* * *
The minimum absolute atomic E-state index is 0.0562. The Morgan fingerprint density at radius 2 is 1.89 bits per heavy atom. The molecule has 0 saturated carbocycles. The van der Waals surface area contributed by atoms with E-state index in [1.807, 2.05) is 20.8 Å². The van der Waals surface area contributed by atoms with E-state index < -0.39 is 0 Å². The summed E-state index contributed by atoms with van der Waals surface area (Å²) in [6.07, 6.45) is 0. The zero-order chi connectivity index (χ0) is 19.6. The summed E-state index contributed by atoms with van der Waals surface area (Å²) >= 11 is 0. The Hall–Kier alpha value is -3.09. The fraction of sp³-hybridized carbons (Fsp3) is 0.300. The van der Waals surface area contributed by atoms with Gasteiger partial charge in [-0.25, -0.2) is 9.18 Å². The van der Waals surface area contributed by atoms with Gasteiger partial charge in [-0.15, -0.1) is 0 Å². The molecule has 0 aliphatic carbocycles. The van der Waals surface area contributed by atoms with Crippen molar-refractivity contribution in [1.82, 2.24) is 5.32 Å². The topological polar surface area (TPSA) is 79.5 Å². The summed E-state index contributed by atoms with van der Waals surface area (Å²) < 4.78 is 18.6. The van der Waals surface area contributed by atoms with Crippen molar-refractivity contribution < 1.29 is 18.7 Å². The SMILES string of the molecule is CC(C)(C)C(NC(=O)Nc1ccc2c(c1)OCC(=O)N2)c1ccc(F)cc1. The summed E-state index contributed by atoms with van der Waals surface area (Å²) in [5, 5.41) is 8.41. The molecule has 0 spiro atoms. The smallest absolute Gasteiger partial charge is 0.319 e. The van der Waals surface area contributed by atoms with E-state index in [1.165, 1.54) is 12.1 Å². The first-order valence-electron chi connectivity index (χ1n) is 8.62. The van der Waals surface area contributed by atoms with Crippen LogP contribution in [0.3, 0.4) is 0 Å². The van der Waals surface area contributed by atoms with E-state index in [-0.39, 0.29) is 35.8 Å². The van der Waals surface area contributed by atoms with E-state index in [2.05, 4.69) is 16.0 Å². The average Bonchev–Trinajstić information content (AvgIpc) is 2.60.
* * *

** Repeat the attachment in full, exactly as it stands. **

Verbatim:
The minimum absolute atomic E-state index is 0.0562. The Morgan fingerprint density at radius 2 is 1.89 bits per heavy atom. The molecule has 0 saturated carbocycles. The van der Waals surface area contributed by atoms with E-state index in [1.807, 2.05) is 20.8 Å². The van der Waals surface area contributed by atoms with E-state index < -0.39 is 0 Å². The summed E-state index contributed by atoms with van der Waals surface area (Å²) in [6.07, 6.45) is 0. The zero-order chi connectivity index (χ0) is 19.6. The summed E-state index contributed by atoms with van der Waals surface area (Å²) >= 11 is 0. The Hall–Kier alpha value is -3.09. The fraction of sp³-hybridized carbons (Fsp3) is 0.300. The van der Waals surface area contributed by atoms with Gasteiger partial charge in [-0.25, -0.2) is 9.18 Å². The van der Waals surface area contributed by atoms with Gasteiger partial charge in [-0.15, -0.1) is 0 Å². The molecule has 0 aliphatic carbocycles. The van der Waals surface area contributed by atoms with Crippen molar-refractivity contribution in [1.82, 2.24) is 5.32 Å². The topological polar surface area (TPSA) is 79.5 Å². The summed E-state index contributed by atoms with van der Waals surface area (Å²) < 4.78 is 18.6. The van der Waals surface area contributed by atoms with Crippen molar-refractivity contribution < 1.29 is 18.7 Å². The SMILES string of the molecule is CC(C)(C)C(NC(=O)Nc1ccc2c(c1)OCC(=O)N2)c1ccc(F)cc1. The summed E-state index contributed by atoms with van der Waals surface area (Å²) in [5, 5.41) is 8.41. The molecule has 0 spiro atoms. The smallest absolute Gasteiger partial charge is 0.319 e. The van der Waals surface area contributed by atoms with E-state index in [1.165, 1.54) is 12.1 Å². The first-order valence-electron chi connectivity index (χ1n) is 8.62. The van der Waals surface area contributed by atoms with Crippen LogP contribution in [0.3, 0.4) is 0 Å². The van der Waals surface area contributed by atoms with E-state index in [-0.39, 0.29) is 35.8 Å². The van der Waals surface area contributed by atoms with E-state index in [2.05, 4.69) is 16.0 Å². The average Bonchev–Trinajstić information content (AvgIpc) is 2.60.